Wednesday, November 26, 2008
I'm confident that many law schools do value teaching, but I'm equally confident that its value, in practice, doesn't suit that rhetoric. That is, I no longer believe what I was told -- that teaching is first among equals at law schools,,, in the context of the three traditional tenets of higher education: teaching, research and service. Indeed, it seems that teaching has assumed redheaded stepchild status, behind the favorite child: scholarship.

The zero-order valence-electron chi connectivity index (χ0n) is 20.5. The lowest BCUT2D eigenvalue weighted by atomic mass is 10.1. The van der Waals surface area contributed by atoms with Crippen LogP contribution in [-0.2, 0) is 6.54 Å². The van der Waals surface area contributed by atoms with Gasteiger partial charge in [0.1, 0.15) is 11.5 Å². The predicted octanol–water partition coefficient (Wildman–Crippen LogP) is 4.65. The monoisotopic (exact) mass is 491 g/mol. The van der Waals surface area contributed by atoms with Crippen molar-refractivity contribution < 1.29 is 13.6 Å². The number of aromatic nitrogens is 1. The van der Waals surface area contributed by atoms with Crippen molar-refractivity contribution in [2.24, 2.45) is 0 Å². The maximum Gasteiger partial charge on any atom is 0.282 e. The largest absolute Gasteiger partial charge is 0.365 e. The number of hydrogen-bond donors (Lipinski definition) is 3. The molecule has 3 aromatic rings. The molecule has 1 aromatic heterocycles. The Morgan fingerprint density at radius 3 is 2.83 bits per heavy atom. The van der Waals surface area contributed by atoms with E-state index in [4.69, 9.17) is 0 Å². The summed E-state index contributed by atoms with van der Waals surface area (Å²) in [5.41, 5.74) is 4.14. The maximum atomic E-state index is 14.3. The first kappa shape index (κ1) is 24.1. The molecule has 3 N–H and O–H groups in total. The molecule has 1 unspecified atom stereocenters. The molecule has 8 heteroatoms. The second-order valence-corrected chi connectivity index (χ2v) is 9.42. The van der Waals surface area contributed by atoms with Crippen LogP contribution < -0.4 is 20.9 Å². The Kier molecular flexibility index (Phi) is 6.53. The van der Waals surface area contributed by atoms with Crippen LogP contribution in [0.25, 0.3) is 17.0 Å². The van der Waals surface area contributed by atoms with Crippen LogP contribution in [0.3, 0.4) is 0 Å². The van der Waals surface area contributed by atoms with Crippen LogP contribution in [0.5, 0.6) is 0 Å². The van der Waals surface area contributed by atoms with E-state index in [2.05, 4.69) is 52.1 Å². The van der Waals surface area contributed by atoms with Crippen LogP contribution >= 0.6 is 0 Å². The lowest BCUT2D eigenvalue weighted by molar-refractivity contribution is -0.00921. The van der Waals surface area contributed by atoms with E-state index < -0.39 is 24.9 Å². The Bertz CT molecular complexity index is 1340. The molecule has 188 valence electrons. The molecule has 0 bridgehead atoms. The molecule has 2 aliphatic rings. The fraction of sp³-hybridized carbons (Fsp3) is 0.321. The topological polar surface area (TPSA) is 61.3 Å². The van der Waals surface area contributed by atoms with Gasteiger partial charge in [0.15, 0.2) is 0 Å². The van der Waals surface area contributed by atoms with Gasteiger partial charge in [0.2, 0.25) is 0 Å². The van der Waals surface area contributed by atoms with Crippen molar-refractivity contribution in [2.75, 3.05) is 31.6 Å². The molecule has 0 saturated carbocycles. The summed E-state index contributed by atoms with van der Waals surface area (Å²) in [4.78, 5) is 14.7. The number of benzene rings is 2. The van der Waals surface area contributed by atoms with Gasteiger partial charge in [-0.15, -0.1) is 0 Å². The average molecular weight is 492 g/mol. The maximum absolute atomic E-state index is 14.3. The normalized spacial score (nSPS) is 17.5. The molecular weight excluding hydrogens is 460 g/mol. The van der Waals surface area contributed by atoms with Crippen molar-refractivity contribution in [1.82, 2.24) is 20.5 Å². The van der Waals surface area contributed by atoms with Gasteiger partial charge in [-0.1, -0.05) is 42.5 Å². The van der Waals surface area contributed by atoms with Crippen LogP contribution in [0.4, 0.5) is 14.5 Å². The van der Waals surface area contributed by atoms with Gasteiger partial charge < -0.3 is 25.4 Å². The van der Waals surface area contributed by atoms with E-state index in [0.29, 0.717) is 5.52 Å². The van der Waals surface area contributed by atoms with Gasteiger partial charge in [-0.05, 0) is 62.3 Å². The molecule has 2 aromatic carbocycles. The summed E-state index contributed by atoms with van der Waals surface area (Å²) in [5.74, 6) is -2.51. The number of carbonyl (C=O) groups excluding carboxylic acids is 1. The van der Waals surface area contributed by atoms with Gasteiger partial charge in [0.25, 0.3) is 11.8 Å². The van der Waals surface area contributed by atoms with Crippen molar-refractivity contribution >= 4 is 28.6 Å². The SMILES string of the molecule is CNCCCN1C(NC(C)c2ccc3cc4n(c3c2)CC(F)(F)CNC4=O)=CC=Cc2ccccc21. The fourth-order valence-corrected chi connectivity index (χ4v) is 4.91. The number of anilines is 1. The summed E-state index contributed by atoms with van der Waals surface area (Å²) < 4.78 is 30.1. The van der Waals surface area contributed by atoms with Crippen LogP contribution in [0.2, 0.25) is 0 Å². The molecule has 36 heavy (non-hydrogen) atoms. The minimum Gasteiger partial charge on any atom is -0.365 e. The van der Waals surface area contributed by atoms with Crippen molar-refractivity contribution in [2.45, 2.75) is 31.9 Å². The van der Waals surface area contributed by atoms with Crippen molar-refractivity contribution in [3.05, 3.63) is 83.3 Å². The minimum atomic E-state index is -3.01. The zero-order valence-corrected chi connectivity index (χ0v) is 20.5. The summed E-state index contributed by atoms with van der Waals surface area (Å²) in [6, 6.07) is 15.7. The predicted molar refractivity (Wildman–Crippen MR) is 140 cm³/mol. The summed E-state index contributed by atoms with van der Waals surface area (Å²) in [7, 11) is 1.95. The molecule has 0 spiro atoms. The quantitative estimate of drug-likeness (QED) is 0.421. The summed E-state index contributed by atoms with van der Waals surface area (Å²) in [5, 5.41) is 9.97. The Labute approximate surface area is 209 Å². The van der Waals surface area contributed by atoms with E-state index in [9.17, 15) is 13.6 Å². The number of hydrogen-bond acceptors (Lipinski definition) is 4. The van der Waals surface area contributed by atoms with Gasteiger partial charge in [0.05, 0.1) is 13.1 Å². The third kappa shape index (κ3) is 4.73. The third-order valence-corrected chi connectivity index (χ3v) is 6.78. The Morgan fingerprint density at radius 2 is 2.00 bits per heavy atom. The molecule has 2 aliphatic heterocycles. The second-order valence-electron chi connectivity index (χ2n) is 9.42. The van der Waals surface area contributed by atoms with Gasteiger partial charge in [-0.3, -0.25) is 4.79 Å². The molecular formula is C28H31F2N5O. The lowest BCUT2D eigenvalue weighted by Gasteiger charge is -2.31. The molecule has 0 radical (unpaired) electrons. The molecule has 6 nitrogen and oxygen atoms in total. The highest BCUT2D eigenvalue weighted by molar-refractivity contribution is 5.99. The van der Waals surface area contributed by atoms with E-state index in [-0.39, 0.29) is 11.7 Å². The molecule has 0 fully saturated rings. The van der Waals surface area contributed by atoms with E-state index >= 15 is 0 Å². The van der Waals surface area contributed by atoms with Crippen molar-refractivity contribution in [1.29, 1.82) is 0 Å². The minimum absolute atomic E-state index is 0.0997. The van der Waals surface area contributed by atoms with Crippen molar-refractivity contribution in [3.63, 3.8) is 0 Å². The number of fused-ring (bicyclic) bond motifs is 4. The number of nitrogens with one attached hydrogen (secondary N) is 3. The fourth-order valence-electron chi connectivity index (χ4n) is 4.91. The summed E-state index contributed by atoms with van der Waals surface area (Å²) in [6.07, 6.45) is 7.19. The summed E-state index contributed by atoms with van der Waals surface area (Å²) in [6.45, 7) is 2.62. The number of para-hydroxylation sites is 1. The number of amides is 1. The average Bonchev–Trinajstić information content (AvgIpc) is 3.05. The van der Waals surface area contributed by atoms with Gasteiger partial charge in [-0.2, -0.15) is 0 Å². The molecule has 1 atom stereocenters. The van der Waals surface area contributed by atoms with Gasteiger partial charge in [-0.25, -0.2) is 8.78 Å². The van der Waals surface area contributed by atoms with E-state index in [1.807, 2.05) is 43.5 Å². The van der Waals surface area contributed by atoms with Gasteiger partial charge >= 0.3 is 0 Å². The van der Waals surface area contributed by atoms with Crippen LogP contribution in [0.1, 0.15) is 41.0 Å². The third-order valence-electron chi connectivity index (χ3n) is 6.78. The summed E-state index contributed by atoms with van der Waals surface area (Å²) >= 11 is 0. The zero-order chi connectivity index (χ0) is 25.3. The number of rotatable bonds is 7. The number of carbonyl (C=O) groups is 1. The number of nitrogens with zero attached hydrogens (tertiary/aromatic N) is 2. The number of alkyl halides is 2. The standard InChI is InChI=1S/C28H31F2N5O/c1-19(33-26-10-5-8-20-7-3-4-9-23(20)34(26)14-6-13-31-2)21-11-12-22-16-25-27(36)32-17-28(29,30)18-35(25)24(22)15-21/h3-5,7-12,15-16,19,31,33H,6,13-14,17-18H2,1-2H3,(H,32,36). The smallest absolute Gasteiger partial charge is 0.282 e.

[A]bsent an economic incentive [for good teaching], teaching will remain a distant second to scholarship, in light of the pressures created by scholarship-heavy P&T criteria and the pressures created by the rankings.
The legal academe cannot continue to incentivize faculty to be better than bad, but not necessarily to be good; to take its cues from the rankings; and overall to marginalize the importance of teaching.
It should go without saying, students deserve better than that.